Republicans shift from McCain on war
(The Hill) -- by Jeremy Herb and Carlo Munoz --
Many Republicans are hesitant to align with Sen. John McCain’s aggressive stances on Afghanistan and Syria.
Facing a public that’s become increasingly war weary after a decade of conflict, most Republicans have not backed McCain’s call for action in Syria.
The GOP has been more split on Afghanistan, with GOP presidential frontrunner Mitt Romney supporting McCain’s opposition to President Obama’s withdrawal plans for Afghanistan.
Yet the Senate Republican Leader Mitch McConnell (Ky.) said this week he supports the administration’s plans for Afghanistan, and he is hardly alone.
“On this issue, I’m not sure there is necessarily a clear consensus, and I think people are in different places,” Sen. John Thune (S.D.), the third-ranking Senate Republican.
“There are folks who are war weary. It’s been a long campaign, but obviously there are a lot of us who realize we’ve invested heavily in blood and treasure there.
“It’s a process a lot of our guys are going through in terms of trying to figure out what’s the right way forward,” Thune said.
McCain, the Republican nominee for president in 2008, has been one of President Obama’s harshest critics on foreign policy, blasting his planned drawdown of the surge forces from Afghanistan and for its inaction in Syria.
McCain’s call for action in foreign policy is nothing new, as he was a leading advocate of the surge in Iraq in 2007 and for intervening in Libya last year.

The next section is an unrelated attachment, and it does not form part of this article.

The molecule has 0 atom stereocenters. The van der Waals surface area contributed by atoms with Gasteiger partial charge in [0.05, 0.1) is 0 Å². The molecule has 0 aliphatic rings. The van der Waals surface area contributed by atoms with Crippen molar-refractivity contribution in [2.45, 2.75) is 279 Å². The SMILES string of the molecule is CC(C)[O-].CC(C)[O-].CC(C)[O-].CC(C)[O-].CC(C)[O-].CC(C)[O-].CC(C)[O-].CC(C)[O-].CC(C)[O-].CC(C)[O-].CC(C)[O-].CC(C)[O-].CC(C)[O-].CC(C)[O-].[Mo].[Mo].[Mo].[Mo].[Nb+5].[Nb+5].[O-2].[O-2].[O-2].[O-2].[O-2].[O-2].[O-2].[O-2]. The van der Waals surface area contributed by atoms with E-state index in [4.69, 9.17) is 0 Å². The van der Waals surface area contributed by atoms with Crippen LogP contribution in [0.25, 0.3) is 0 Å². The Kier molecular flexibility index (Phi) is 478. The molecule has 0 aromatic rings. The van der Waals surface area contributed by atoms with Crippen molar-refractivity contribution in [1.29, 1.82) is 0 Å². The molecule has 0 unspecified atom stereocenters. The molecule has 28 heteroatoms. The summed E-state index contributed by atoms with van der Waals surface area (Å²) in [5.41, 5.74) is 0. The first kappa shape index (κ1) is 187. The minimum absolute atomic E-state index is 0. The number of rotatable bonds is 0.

“He’s consistently out front pulling the GOP caucus along, and pushing them into taking more bolder military action,” Mackenzie Eaglen, a fellow at the American Enterprise Institute, said of McCain.
In the case of the surge in Iraq, Republicans followed McCain, the party’s standard-bearer in the 2008 election. But they haven’t been as quick to follow him on Libya last year, and on Syria and Afghanistan this year.
This extends to the presidential race, where Newt Gingrich this week questioned whether the mission in Afghanistan was “doable,” and Rick Santorum suggested faster withdrawal should be a possibility.
Eaglen said McCain’s call for staying on the current course in Afghanistan “is an increasingly solitary position in this town, not just among members but also among pundits and movement leaders.”
McCain said in an interview with The Hill that he does not see a rift in his party over Afghanistan and Syria. McCain said he doesn’t try to “twist arms” in his party, but will always articulate his views and do what he thinks is right...MORE...LINK
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